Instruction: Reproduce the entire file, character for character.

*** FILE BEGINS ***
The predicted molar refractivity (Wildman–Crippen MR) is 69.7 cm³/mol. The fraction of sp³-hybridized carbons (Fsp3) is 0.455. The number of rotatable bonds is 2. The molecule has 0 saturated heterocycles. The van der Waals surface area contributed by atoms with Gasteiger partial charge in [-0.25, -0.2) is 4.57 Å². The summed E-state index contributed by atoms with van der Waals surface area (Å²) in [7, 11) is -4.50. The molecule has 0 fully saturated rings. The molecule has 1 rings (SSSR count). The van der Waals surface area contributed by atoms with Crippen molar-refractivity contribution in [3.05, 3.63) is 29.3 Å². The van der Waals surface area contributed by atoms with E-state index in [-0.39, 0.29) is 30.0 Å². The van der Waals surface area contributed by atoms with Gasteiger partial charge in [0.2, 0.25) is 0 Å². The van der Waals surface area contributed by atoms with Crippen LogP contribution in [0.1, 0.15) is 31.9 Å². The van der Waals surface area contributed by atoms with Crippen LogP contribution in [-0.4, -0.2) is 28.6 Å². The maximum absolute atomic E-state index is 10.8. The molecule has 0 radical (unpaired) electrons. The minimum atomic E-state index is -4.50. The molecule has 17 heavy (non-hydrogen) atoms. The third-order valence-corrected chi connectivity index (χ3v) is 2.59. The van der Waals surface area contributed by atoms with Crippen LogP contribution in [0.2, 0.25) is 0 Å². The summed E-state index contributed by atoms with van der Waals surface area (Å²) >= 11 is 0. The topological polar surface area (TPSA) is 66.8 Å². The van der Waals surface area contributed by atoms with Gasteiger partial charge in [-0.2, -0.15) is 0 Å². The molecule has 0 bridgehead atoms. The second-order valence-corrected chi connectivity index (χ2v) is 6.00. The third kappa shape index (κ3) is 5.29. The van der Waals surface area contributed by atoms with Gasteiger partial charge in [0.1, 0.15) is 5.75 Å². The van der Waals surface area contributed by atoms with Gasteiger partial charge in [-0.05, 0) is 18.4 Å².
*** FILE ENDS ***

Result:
The predicted molar refractivity (Wildman–Crippen MR) is 69.7 cm³/mol. The fraction of sp³-hybridized carbons (Fsp3) is 0.455. The number of rotatable bonds is 2. The molecule has 0 saturated heterocycles. The van der Waals surface area contributed by atoms with Gasteiger partial charge in [-0.25, -0.2) is 4.57 Å². The summed E-state index contributed by atoms with van der Waals surface area (Å²) in [7, 11) is -4.50. The molecule has 0 fully saturated rings. The molecule has 1 rings (SSSR count). The van der Waals surface area contributed by atoms with Crippen molar-refractivity contribution in [3.05, 3.63) is 29.3 Å². The van der Waals surface area contributed by atoms with E-state index in [-0.39, 0.29) is 30.0 Å². The van der Waals surface area contributed by atoms with Gasteiger partial charge in [0.2, 0.25) is 0 Å². The van der Waals surface area contributed by atoms with Crippen LogP contribution in [0.1, 0.15) is 31.9 Å². The van der Waals surface area contributed by atoms with Crippen LogP contribution in [-0.4, -0.2) is 28.6 Å². The maximum absolute atomic E-state index is 10.8. The molecule has 0 radical (unpaired) electrons. The minimum atomic E-state index is -4.50. The molecule has 17 heavy (non-hydrogen) atoms. The third-order valence-corrected chi connectivity index (χ3v) is 2.59. The van der Waals surface area contributed by atoms with Crippen LogP contribution in [0.2, 0.25) is 0 Å². The summed E-state index contributed by atoms with van der Waals surface area (Å²) >= 11 is 0. The topological polar surface area (TPSA) is 66.8 Å². The van der Waals surface area contributed by atoms with Gasteiger partial charge in [-0.2, -0.15) is 0 Å². The molecule has 0 bridgehead atoms. The second-order valence-corrected chi connectivity index (χ2v) is 6.00. The third kappa shape index (κ3) is 5.29. The van der Waals surface area contributed by atoms with Gasteiger partial charge in [0.1, 0.15) is 5.75 Å². The van der Waals surface area contributed by atoms with Gasteiger partial charge in [-0.05, 0) is 18.4 Å².